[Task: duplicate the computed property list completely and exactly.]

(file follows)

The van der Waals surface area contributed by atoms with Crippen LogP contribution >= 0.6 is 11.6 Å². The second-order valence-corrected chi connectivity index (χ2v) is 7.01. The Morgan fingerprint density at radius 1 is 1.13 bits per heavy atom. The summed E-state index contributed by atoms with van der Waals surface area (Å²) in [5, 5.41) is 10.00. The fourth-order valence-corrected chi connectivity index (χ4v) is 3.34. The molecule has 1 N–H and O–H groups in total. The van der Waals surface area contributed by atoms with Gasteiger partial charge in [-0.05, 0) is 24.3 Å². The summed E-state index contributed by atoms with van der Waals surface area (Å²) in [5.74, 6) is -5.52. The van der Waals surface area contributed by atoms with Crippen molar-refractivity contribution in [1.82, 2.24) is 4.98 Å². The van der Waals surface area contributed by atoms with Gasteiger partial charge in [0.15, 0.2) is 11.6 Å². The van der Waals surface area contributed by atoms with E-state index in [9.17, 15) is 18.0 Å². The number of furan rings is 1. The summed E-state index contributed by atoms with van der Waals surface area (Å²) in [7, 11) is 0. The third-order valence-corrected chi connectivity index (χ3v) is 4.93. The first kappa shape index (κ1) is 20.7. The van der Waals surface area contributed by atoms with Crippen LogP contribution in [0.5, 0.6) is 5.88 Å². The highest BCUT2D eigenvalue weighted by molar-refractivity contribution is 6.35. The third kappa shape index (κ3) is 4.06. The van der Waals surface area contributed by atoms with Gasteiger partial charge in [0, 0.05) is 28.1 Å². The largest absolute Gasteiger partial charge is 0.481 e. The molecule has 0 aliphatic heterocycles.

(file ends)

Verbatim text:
The van der Waals surface area contributed by atoms with Crippen LogP contribution >= 0.6 is 11.6 Å². The second-order valence-corrected chi connectivity index (χ2v) is 7.01. The Morgan fingerprint density at radius 1 is 1.13 bits per heavy atom. The summed E-state index contributed by atoms with van der Waals surface area (Å²) in [5, 5.41) is 10.00. The fourth-order valence-corrected chi connectivity index (χ4v) is 3.34. The molecule has 1 N–H and O–H groups in total. The van der Waals surface area contributed by atoms with Gasteiger partial charge in [-0.05, 0) is 24.3 Å². The summed E-state index contributed by atoms with van der Waals surface area (Å²) in [5.74, 6) is -5.52. The van der Waals surface area contributed by atoms with Crippen molar-refractivity contribution in [1.82, 2.24) is 4.98 Å². The van der Waals surface area contributed by atoms with Gasteiger partial charge in [0.15, 0.2) is 11.6 Å². The van der Waals surface area contributed by atoms with E-state index in [9.17, 15) is 18.0 Å². The number of furan rings is 1. The summed E-state index contributed by atoms with van der Waals surface area (Å²) in [7, 11) is 0. The third-order valence-corrected chi connectivity index (χ3v) is 4.93. The first kappa shape index (κ1) is 20.7. The van der Waals surface area contributed by atoms with Crippen LogP contribution in [0.5, 0.6) is 5.88 Å². The highest BCUT2D eigenvalue weighted by molar-refractivity contribution is 6.35. The third kappa shape index (κ3) is 4.06. The van der Waals surface area contributed by atoms with Gasteiger partial charge in [0, 0.05) is 28.1 Å². The largest absolute Gasteiger partial charge is 0.481 e. The molecule has 0 aliphatic heterocycles.